Thursday, September 15, 2016

Re: IRC SIG needs external oversight

>>>>> "SJS" == Stephen John Smoogen <> writes:

SJS> While there will be cases of that, there is also a very real
SJS> problem with the amount of time, the amount of good bandwidth that
SJS> IRC seems to require over website and email moderation.

I know this is nitpicky, and I apologize, but:

I find that an odd statement given that IRC dates from the time before
time and many web sites can be quite heavy. It should actually be very
bandwidth-friendly. My client, in a large number of channels and with
automatic whois and nick watching and all of that kind of thing running,
sees occasional bursts of traffic in the tens of kilo_bits_ per second.
Visiting a single ask.fp.o page generates more traffic than IRC does in
ten minutes; it takes 50 https requests and nearly 2MB of data. Maybe
there's a mobile or plain version I'm missing.

IRC does require a bouncer, though, if your network is so bad that you
lose connectivity constantly; otherwise the experience isn't so great
and the network sees you come and go. The latter does tend to annoy
some people, but I've always thought that those people should just hide
join/part events and go on with life. And what I really don't
understand is why the one poor person with the bad network who wanted to
be involved but kicked out of some channels wasn't just offered a
bouncer somewhere. I mean, there's a completely technical solution to
that issue which doesn't involve any arguments or feeling-hurting or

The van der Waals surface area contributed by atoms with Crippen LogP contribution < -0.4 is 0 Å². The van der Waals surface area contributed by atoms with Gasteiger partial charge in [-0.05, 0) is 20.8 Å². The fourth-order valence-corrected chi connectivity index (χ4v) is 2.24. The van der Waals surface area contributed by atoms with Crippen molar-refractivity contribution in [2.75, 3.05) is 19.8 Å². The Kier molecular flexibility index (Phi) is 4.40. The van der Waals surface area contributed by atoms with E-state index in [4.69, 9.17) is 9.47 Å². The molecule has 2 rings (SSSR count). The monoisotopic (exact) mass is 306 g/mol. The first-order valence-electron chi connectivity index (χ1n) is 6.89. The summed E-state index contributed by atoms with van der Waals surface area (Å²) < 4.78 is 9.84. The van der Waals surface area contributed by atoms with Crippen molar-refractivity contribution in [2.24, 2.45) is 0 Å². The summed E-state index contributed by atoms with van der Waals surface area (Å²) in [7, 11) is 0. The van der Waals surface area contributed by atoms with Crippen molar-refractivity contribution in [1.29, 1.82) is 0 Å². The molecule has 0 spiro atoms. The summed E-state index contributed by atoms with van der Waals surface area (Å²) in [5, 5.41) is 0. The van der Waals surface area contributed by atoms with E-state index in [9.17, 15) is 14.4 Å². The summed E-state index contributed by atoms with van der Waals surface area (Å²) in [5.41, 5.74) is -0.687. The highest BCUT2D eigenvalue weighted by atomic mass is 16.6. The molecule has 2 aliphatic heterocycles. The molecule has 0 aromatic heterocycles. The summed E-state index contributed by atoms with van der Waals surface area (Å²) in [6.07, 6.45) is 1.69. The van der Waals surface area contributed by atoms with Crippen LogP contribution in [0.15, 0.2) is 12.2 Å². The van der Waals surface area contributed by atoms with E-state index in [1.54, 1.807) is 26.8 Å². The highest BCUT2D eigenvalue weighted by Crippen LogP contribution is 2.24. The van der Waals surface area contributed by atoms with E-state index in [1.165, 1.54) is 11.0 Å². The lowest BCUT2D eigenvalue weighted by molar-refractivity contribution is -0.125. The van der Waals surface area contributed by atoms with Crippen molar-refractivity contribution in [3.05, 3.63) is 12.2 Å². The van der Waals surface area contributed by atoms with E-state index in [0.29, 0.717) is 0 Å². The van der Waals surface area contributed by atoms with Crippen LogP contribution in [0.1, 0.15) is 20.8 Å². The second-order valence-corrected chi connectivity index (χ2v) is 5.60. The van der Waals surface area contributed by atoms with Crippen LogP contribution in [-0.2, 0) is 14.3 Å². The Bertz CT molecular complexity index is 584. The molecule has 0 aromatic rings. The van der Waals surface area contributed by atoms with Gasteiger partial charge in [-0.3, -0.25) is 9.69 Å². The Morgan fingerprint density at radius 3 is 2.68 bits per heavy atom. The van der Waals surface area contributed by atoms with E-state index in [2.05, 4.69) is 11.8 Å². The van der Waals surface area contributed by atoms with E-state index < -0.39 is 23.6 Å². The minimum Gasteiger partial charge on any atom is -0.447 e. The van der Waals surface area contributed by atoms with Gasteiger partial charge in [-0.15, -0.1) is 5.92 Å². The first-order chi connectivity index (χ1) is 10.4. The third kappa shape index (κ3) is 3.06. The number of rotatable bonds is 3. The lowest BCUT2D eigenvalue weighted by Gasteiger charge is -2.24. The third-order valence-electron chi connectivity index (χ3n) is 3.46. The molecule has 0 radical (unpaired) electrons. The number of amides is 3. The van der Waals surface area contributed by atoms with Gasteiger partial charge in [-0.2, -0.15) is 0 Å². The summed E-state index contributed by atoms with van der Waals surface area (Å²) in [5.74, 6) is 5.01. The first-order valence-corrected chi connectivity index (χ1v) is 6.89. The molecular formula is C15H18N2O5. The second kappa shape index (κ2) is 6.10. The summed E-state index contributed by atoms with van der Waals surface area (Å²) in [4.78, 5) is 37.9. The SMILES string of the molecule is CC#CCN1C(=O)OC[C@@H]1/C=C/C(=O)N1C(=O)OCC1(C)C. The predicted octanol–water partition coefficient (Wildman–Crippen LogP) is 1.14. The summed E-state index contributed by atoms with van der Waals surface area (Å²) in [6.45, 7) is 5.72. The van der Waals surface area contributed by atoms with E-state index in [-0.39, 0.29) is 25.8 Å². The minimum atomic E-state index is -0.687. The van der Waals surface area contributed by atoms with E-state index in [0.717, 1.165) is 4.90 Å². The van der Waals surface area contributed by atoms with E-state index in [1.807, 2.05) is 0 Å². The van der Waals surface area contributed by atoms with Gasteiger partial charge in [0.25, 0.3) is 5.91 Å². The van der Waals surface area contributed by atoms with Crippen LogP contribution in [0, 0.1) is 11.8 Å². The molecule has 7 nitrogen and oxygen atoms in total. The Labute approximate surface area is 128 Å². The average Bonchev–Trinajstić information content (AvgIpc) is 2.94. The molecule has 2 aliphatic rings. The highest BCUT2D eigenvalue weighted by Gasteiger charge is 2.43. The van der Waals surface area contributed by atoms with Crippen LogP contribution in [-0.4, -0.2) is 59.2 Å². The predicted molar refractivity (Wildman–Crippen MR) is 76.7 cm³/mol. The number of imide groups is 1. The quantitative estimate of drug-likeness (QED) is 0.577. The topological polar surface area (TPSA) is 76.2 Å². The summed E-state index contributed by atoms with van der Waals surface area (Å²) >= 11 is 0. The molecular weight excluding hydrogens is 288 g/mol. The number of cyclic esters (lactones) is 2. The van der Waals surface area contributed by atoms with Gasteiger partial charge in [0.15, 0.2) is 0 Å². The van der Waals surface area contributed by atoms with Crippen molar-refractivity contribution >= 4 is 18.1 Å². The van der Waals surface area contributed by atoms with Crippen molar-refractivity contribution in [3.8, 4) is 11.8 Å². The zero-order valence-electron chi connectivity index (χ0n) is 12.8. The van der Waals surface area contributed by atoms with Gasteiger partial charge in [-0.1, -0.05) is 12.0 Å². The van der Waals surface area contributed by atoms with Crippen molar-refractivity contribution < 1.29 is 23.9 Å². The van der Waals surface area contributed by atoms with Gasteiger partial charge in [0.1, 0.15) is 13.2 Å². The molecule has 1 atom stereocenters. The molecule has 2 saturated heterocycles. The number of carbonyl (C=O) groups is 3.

whatnot. (I'm assuming that didn't happen; if it did and that person
refused then that's a different story.)

IRC does require an enormous amount of _personal_ bandwidth though. And
it's not just time, but also the capacity for absorbing stress. Since
the conversations are real time, you don't generally have luxury of
posting a well reasoned response at your leisure. I think that lack of
reflection time, coupled with the GIFT (please don't make me expand
that) makes IRC such an unpleasant place so much of the time.

That said, #fedora-devel and many of the domain-specific channels like
#fedora-kde or #fedora-kernel are pretty much always pleasant. There
are many of us who are there and trying to help out when possible, but
we just don't have the bandwidth for #fedora. I guess that doesn't
really help anything, but if we (or, more properly, the domain-specific
channel we're in) were pinged to see if we could drop into
#fedora to ask a question, I'm sure some of us would at least try.

- J<
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